Aug 22, 2020 Latest post:
Sep 24, 2020
Welcome to our CaringBridge website. We are using it to keep family and friends updated in one place. We appreciate your support and words of hope and encouragement. Thank you for visiting.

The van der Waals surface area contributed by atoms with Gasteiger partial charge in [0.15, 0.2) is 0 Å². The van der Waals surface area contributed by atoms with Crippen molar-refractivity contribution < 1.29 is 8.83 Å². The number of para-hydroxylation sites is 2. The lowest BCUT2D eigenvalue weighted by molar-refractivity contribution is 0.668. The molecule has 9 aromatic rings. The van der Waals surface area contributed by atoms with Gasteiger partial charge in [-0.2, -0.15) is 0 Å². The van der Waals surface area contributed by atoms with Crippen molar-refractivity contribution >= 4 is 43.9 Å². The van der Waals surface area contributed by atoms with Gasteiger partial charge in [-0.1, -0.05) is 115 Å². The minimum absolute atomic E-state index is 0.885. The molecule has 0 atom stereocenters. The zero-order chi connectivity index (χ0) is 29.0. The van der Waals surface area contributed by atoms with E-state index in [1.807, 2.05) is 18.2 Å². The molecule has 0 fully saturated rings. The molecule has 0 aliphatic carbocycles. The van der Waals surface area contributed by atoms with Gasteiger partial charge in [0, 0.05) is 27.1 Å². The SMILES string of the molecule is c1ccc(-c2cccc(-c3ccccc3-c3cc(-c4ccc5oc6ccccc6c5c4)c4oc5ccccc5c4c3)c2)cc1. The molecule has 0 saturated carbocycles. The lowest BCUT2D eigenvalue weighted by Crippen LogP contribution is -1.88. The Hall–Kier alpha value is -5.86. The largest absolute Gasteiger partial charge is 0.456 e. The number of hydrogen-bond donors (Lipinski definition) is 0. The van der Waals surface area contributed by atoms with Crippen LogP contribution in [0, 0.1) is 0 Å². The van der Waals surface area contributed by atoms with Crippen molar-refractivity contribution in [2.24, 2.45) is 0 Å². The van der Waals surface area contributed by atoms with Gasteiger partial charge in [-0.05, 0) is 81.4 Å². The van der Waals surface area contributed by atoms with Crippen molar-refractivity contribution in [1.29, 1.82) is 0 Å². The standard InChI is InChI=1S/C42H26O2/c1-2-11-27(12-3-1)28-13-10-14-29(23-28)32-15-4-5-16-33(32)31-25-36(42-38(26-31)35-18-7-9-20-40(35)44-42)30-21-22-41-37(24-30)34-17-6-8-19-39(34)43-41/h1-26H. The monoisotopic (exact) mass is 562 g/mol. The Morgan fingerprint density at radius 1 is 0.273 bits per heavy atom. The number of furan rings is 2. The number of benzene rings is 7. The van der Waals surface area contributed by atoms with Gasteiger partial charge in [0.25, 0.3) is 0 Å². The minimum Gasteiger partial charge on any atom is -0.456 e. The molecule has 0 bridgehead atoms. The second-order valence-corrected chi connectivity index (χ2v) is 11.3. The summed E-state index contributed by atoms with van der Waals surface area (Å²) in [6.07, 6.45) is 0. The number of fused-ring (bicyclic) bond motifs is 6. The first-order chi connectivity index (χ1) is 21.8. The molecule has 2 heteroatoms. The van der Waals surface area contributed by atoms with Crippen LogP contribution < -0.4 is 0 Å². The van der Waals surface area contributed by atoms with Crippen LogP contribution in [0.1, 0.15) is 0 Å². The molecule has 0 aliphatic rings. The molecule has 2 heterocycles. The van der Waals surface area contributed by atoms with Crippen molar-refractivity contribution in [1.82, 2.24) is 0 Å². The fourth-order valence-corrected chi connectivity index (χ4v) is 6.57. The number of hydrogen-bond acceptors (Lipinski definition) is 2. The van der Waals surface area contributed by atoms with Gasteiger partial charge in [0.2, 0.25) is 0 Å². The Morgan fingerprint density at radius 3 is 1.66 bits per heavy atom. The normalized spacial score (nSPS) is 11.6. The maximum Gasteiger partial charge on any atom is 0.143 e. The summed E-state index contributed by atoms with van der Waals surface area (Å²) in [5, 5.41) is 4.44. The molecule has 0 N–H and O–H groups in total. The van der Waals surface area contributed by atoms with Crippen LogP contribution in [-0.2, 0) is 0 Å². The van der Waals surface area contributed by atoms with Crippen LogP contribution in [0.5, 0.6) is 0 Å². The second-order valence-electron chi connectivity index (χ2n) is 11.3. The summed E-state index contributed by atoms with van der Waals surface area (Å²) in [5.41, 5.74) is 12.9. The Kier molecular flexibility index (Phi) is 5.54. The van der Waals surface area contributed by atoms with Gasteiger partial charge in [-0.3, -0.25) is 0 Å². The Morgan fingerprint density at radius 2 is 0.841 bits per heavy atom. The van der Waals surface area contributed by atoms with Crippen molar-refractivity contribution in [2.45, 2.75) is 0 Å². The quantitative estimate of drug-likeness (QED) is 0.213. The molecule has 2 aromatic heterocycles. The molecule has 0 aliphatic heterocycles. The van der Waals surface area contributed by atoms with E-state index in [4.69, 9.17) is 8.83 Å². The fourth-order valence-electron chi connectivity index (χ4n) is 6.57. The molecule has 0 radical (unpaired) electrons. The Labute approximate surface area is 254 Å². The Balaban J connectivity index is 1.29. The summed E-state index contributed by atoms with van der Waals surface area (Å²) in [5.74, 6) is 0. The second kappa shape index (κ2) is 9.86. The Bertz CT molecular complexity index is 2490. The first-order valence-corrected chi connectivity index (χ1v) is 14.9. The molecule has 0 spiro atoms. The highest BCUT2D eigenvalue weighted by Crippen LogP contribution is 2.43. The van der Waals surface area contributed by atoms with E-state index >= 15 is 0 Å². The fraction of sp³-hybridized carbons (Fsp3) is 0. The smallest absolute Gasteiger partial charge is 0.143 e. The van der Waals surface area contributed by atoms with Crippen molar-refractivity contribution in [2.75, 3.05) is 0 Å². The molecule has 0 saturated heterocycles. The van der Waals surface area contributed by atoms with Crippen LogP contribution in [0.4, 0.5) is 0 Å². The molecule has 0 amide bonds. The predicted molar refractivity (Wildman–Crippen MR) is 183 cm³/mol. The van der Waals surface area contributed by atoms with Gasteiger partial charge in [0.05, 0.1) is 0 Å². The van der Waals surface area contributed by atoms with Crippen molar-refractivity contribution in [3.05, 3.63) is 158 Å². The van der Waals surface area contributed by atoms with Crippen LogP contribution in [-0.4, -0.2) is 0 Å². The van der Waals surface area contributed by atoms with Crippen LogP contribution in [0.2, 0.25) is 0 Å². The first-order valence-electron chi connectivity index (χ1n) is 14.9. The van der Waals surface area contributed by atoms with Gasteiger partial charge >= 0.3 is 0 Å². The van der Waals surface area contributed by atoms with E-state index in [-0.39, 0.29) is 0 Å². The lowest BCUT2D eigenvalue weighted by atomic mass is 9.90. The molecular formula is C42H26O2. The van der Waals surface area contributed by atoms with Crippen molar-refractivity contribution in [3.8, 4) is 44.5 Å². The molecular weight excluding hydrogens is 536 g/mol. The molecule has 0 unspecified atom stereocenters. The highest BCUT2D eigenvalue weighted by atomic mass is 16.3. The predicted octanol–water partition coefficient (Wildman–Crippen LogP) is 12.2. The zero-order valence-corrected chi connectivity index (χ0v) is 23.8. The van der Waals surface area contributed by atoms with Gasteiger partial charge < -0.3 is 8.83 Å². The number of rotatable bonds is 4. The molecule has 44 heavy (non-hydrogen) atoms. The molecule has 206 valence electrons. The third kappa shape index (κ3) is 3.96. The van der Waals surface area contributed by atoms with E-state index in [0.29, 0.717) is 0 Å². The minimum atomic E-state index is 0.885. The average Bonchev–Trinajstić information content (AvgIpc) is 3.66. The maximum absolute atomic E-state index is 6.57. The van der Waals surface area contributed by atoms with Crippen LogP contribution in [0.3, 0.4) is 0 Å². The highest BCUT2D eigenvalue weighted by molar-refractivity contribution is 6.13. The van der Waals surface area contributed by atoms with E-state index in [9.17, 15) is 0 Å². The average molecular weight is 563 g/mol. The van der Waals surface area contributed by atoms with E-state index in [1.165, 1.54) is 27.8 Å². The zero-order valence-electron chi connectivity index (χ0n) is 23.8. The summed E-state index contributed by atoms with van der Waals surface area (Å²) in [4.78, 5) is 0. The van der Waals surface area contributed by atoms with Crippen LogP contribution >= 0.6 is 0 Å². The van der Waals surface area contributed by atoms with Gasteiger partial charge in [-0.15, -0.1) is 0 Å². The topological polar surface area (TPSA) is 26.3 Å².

This past October, I developed a dry cough while camping at Mt. Rainier, which lasted a couple of months. Having allergies here in the Pacific Northwest, I attributed the cough to my allergies. In January/February, the cough was replaced by a constant sore throat. Again, due to allergies, I didn't think too much about it. Around March, I developed intermittent headaches on the right side of my head., enough to take extra- strength Tylenol to relieve them. Shortly thereafter, I started having intermittent sharp right ear pain. Around this time, I slept on my neck wrong, which didn't allow full range of motion while turning my neck while making lane changes. COVID19 hit, and I was too consumed at work to really worry about my personal health, until I realized this wasn't going away or getting any better. I had 2 virtual meetings with my PCP, Dr. Sarah Lux, who also assumed it was allergies and GERD. She put me on a 6 week regimen of OTC meds, which did nothing. My followup appointment, she referred me to Dr. Matthew Jung at ENT Associates, who did a nasopharyngeal procedure and then decided to do a CT scan. This was now the end of June. Being I got a call to schedule an appointment to discuss the results, I figured it wasn't going to be good news. At my appointment, he informed me he wasn't "going to sugar coat this, but this looks highly suspicious for cancer". He looked again in my throat with the long tube, and scheduled me for a direct laryngoscope on July 10th. Jeremy and I were supposed to leave on July 4th to meet up with our Yellowstone friends, and I made the very difficult decision to postpone our trip (yes, we did manage to make it to Yellowstone for 6 full days, where I was able to process this information in my "happy place"). The frozen section from the biopsy confirmed cancer, which I was immediately able to find out before I even left the hospital. Later, while in Yellowstone, I received a call confirming the cancer diagnosis, stage IV. Upon our return, I had an MRI and PET scan. I also found out i have 2 lymph nodes, asymmetrical, on the sides of my neck which are also cancerous. The good news is (thank you, Lord), the cancer hadn't spread to any other parts of my body. This cancer is caused by HPV, and reinforces my belief in getting our children vaccinated against HPV. It's been a flurry of activity since the diagnosis- consultations with both the medical and radiation oncologists (I'll need to have both, but no surgery), dentist, speech pathologist, feeding tube consult, and I'm sure I'm missing some. My port was placed in St. Peter Hospital 2 days ago, which will allow blood draws and administration of both chemotherapy drugs. My regimen will be - 5 days a week for 7 weeks. Each day I will spend 3 hours in the infusion chair. Mondays I'll be hooked up to a " fanny pack" to wear at home until Friday (I get the weekends off - yay!) Radiation will be at the end of the 3 hours, lasting only 15 minutes. I am waiting to hear when the feeding tube surgery will be. This is important to have in order to get my supplemental nutrition, should I need it ("insurance"). I am in the process of getting FMLA, as I am not planning to work during this treatment time. Being a medical assistant to a busy family practice doctor (I love working with Dr. Cates at Pioneer Family Practice!), I don't have high expectations o can keep up the pace. Will I lose my hair? Don't know- not everyone does. No, I wouldn't wear a wig - I'm not that vain! The chances of a full recovery? - I've heard 80-90%. Do I need support? YES! Please, I invite my friends, family and coworkers to be on my side of the team and help cheer me on during this scary process. I'm been very transparent with this diagnosis (I'm usually quite guarded about my medical status), but, please, if you have any questions regarding my health or treatment, emotional or physical being, don't hesitate to ask. Thank you for joining me.